(1678 – 1741)
Vivaldi was both a prolific composer and a noted violinist. His father was a violinist at the ducal chapel of San Marco in Venice, and Antonio began his musical education at home. He was ordained a priest, though chronic respiratory problems (probably asthma) kept him from many clerical duties; due to his red hair he acquired the nickname il prete rosso, meaning “the red priest.” In 1703 he accepted a position as violin teacher at a girls’ orphanage and foundling home in Venice, the Pio Ospedale della Pietà.
These orphanages provided musical training as part of their educational mission; the girls gave regular concerts, which attracted large audiences and garnered the institution an international reputation. Vivaldi was eventually promoted to concertmaster, and despite many years of travel during his career, he continued his association with the institution until 1740.
The frequent concerts at the Ospedale required a constant supply of new compositions, as audiences expected to hear new works. In 1723, for example, the institution asked Vivaldi to produce two concertos for them each month. Vivaldi continued to comply, and grew quite proud of his ability to compose not only well but quickly; he boasted that he could compose a concerto in all its parts faster than a copyist could transcribe them. About 500 of his concertos survive. Vivaldi wrote them for a number of different solo instruments and combinations that reflect not only the popularity of various instruments, but also the variety of players over the years at the Ospedale.
Nearly half are for a solo violin and orchestral strings. He also wrote for other solo instruments, such as flute, cello, oboe, and even mandolin. Others are double concertos for two soloists. Some use three soloists in the form of a concerto grosso, or in other combinations. Most of these works are in three movements, fast-slow-fast. Many fast movements use a form called ritornello, in which the larger orchestral group of strings plays a thematic section that returns several times in various keys, and alternates with freer sections for the soloist or soloists. This form allows for virtuoso writing and provides passages through which the soloist can display his or her skill.
Often the soloist is allowed an improvisatory section near the final cadence of the movement, and because of its location such passages are called cadenzas. The slow movements of Vivaldi’s concertos feature aria-like melodies. Vivaldi named many of his concertos. The names might refer to any number of features about the work, such as the original soloist, the person to whom it was dedicated, some technical aspect about the composition that was especially prominent, or a theme or subject that the music described, for example “Storm at Sea” or “The Hunt.” For his famous “Four Seasons” concertos, he wrote a sonnet on the subject of each one and published them together with the compositions.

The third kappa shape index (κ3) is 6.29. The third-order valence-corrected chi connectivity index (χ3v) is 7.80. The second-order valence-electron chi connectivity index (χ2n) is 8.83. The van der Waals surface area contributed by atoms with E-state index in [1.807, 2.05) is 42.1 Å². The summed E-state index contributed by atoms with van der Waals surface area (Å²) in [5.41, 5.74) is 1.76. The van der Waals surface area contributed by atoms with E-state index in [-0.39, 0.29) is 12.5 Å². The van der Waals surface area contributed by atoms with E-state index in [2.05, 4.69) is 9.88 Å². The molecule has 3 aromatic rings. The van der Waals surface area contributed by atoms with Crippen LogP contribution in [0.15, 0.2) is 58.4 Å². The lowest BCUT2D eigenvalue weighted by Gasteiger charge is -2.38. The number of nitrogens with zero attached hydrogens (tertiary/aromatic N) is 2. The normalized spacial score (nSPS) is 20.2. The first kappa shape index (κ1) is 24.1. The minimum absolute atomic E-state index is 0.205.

As he matured, Vivaldi also began to write operas, where his flair for the dramatic can also be seen. Some 21 works survive in whole or in part, though he wrote many more. At first, he produced them in Venice, but by 1718, he was invited to Mantua to present his current production. In the 1720s, he also spent several years in Rome, before returning to Venice, where he continued to produce operas and write instrumental compositions. But by the 1730s, he was traveling further afield. His last trip was to Vienna, where he died in 1741. Although he had made enormous sums of money during his lifetime, he spent just as extravagantly, and was given a pauper’s burial in Vienna. Vivaldi’s works were extremely popular for most of his career.
Both the volume of his compositions and their high quality made them very influential. He published his works with care, dedicating them to prominent patrons and choosing presses with high-quality printing and good distribution. Etienne Roger of Amsterdam published his set of violin concertos, L’estro armonico, in 1711, dedicated to the Grand Duke of Tuscany. This choice both acknowledged the interest of northern Europeans in Italian composers, and helped to continue to expand that market. His work influenced other major composers; Johann Sebastian Bach transcribed some of his works for the keyboard, and many other northern composers studied them with great interest. Vivaldi helped to standardize the writing of concertos, and to popularize the combination of virtuoso soloist with orchestra.
Especially to those in northern Europe, he seemed to embody the best of Italian style in the later Baroque era. Some, however, were more impressed by his abilities as a fiery performer. The composers in the Galant and Sensitive styles that followed the later Baroque period singled out Vivaldi, criticizing him for having continued to write in an archaic style. They desired to separate themselves from elements of Vivaldi’s style, including what they felt were an overemphasis on sheer virtuosity, display, and overly contrived passagework. Unlike other figures the Galant and Sensitive composers of the mid- and later eighteenth century criticized, Vivaldi had largely abandoned the contrapuntal style of Baroque composers. His influence on Bach later inspired a renewed interest in his works after his death, and his instrumental writings in particular continue to enjoy frequent performance and great popularity.